The most moving testimony took place earlier this week, when a Jacksonville fire chief who is also a paramedic and nurse described how the epidemic has torn up his city. He showed a map with red dots identifying where opioid overdose deaths had occurred in Jacksonville – the whole map was red. This epidemic touched all demographics. He teared up describing the death of one of his fellow paramedics, who during the day assisted in the treatment of overdose victims, but apparently at night was a victim himself. He talked about visiting the coroner’s office – the morgue – and learning that they had run out of space for victims and had rented a nearby site, bringing in a trailer for overflow.

This fellow was followed by a Mom who had lost her 22-year-old daughter to opioids. She testified for more than an hour about how this sweet, caring girl suffered a serious knee injury in her late teens that required extensive surgery, which was followed by an opioid prescription filled by Walgreens. The surgery was unsuccessful, and she was given more prescriptions to deal with the pain. A second surgery occurred, and more prescriptions ensued. At no point did anyone at Walgreens raise the red flag that she was being over-prescribed. She was hooked and began using heroin. Numerous attempts at rehab failed over ensuing years, and at one point she was spending $160 per day for two potent pills from a drug dealer, essentially spending more than she was bringing in, and stealing both money and pills from her grandmother. She repeatedly told her mother that her life was not worth living, describing being in pain from head to toe, not being able to keep food down, always in gastric distress, describing herself as a “dopesick junkie.” She eventually did die by suicide.  By the time the Mom finished her testimony, she and most watching were in tears, including a number of jurors.

That night Walgreens, who, in addition to enduring that testimony, now also had our teams’ demonstrative exhibits that Rob and I were going to present to the jury during our testimony the next day, showing the billions of dollars of harm in which they played a major role,  asked the Court for a day’s pause in the trial, which everyone read as an attempt to settle the case. That was Tuesday, but by the end of the day no agreement had been reached.  Walgreens asked for a second day of pause, but the Judge denied it, saying, “Let’s get on with it.” So, Rob suited up and went to trial headquarters for the lawyers representing the State, ready to testify. I was told to get in there by close of the lunch break, likely going on the stand after Rob. Those of you who have known me for some time know that I am no fan of dress-up.  As fate would have it, just as I was about to put on my tie, I got the message that the trial was officially over. The lawyer who was going to do my direct testimony said Walgreens didn’t want the jurors to hear about billions of dollars in damages following the heartbreaking testimony earlier in the week. I will be using that same tie for future trials!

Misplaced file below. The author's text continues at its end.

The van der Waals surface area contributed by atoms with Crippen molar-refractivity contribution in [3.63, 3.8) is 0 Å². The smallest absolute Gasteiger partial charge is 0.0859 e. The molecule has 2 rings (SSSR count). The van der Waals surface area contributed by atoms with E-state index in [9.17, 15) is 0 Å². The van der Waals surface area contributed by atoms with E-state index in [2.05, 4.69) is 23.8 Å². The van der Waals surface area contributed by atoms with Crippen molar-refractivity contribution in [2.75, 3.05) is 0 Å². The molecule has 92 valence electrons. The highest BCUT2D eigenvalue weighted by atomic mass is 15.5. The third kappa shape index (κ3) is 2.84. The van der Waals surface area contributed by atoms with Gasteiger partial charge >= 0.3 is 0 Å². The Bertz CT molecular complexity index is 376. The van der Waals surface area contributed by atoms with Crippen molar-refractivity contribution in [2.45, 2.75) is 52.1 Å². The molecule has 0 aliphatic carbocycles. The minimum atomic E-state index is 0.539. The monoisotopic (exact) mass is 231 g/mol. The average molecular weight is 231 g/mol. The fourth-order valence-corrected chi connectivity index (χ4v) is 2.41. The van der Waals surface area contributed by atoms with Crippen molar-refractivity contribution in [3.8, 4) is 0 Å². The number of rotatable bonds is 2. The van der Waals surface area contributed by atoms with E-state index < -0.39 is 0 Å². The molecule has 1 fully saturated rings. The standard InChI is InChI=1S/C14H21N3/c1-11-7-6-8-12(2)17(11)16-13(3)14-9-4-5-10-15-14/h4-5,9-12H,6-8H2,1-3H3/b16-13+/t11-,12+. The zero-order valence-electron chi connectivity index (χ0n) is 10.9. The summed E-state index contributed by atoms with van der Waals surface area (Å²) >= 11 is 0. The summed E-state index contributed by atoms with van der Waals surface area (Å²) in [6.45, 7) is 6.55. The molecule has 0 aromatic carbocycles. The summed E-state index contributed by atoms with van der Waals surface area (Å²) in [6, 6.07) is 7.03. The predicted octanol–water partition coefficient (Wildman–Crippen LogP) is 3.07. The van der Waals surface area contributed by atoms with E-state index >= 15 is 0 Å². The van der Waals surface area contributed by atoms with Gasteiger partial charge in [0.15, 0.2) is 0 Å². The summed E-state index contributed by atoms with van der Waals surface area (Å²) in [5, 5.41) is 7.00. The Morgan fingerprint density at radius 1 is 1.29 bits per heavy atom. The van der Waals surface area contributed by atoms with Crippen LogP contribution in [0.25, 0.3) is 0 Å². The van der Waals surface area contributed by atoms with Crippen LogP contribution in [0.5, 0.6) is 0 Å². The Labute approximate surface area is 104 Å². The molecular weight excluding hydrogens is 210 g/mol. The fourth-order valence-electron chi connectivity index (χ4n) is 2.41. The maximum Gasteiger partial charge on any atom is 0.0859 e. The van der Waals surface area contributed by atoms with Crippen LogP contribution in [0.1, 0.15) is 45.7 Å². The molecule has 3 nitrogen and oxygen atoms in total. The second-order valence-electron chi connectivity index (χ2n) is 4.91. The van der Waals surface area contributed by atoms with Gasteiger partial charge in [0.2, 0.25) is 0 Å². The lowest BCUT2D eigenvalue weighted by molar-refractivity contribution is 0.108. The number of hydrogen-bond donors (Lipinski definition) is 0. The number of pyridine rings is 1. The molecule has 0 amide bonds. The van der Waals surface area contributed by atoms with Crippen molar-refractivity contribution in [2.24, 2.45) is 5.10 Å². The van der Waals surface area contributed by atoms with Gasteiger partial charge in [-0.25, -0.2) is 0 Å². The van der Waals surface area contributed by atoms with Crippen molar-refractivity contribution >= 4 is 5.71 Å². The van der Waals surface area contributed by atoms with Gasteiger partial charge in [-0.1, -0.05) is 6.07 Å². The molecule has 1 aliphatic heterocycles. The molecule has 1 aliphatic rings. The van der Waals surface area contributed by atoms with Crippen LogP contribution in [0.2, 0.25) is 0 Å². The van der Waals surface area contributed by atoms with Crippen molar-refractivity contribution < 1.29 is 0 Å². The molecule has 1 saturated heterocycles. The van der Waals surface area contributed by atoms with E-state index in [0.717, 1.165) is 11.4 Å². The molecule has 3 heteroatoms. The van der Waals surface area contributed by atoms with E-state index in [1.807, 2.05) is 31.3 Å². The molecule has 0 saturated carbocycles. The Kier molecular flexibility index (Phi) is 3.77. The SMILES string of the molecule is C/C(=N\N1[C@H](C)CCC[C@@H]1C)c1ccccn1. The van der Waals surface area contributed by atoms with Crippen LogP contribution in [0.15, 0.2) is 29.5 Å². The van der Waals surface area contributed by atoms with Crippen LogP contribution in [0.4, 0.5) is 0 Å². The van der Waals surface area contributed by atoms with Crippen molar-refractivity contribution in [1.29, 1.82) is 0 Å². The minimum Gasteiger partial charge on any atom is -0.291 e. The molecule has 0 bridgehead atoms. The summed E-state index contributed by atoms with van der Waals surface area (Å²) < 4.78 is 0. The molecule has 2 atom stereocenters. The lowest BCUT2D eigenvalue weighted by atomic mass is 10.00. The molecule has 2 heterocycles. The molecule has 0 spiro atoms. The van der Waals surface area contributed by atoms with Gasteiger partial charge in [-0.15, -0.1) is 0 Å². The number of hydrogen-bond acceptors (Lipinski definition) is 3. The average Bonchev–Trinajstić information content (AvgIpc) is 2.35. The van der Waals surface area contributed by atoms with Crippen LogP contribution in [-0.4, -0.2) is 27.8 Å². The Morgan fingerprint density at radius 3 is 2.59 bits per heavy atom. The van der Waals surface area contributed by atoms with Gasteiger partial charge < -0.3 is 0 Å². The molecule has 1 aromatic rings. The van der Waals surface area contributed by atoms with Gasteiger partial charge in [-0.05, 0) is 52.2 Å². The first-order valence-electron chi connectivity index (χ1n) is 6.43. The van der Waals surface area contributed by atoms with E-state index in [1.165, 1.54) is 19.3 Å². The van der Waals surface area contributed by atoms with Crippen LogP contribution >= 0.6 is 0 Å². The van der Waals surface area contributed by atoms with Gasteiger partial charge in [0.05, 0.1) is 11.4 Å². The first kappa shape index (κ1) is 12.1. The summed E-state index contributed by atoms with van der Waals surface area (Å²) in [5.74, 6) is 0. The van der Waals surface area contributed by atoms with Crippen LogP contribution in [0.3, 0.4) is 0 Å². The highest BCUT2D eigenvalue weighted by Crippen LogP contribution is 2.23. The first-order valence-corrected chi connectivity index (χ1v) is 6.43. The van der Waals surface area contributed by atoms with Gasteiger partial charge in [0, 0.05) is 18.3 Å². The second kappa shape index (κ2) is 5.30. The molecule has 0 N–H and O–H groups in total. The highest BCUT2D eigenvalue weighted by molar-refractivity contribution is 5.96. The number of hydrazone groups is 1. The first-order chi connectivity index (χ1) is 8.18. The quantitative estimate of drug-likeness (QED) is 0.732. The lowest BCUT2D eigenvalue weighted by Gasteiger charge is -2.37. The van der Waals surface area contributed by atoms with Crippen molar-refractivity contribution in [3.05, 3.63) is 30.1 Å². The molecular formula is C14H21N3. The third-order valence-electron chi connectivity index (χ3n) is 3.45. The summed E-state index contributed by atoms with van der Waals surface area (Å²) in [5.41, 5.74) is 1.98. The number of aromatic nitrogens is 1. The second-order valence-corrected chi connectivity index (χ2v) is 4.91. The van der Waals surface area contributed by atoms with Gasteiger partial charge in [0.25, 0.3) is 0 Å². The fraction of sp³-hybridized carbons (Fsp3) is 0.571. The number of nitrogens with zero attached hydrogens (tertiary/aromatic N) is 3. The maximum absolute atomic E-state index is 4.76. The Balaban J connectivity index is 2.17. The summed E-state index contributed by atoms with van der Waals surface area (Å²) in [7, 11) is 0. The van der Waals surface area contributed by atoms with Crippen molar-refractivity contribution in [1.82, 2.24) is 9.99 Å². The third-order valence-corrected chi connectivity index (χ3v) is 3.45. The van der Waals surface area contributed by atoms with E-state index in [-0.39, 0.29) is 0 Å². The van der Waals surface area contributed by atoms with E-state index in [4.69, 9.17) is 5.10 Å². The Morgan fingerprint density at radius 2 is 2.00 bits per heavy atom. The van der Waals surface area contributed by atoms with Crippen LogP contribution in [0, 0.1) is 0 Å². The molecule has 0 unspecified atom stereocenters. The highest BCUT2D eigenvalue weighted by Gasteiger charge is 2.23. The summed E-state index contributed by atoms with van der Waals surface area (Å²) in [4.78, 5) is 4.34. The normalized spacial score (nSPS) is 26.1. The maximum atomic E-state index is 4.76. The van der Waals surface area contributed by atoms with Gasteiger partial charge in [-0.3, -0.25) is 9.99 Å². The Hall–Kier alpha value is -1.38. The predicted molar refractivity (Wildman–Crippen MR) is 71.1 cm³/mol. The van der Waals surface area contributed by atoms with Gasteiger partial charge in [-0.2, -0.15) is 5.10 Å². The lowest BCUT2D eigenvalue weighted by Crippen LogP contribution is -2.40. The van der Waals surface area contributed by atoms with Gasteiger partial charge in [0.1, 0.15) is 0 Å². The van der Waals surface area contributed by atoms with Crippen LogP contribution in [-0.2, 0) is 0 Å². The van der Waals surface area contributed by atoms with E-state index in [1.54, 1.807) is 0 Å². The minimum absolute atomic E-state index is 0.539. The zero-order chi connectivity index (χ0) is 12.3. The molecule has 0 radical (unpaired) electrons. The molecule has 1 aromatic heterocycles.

Walgreens, the firm that would “never settle,” ponied up $683 million, bring the State’s total recovery to nearly three billion dollars. While Rob and I were somewhat disappointed in not getting to tell our story to the jury, the result is a very good one for Florida. There are similar suits all over the country, but I think Florida’s is the most successful to date. The State has pledged to use these monies for abatement to deal with the epidemic, which still rages out of control. This was one of our teams’ most difficult cases, both from an analytical and emotional perspective. I am so proud of the work we did together for a very worthy cause. Repeating myself, the case required the best team in the country, and they got it!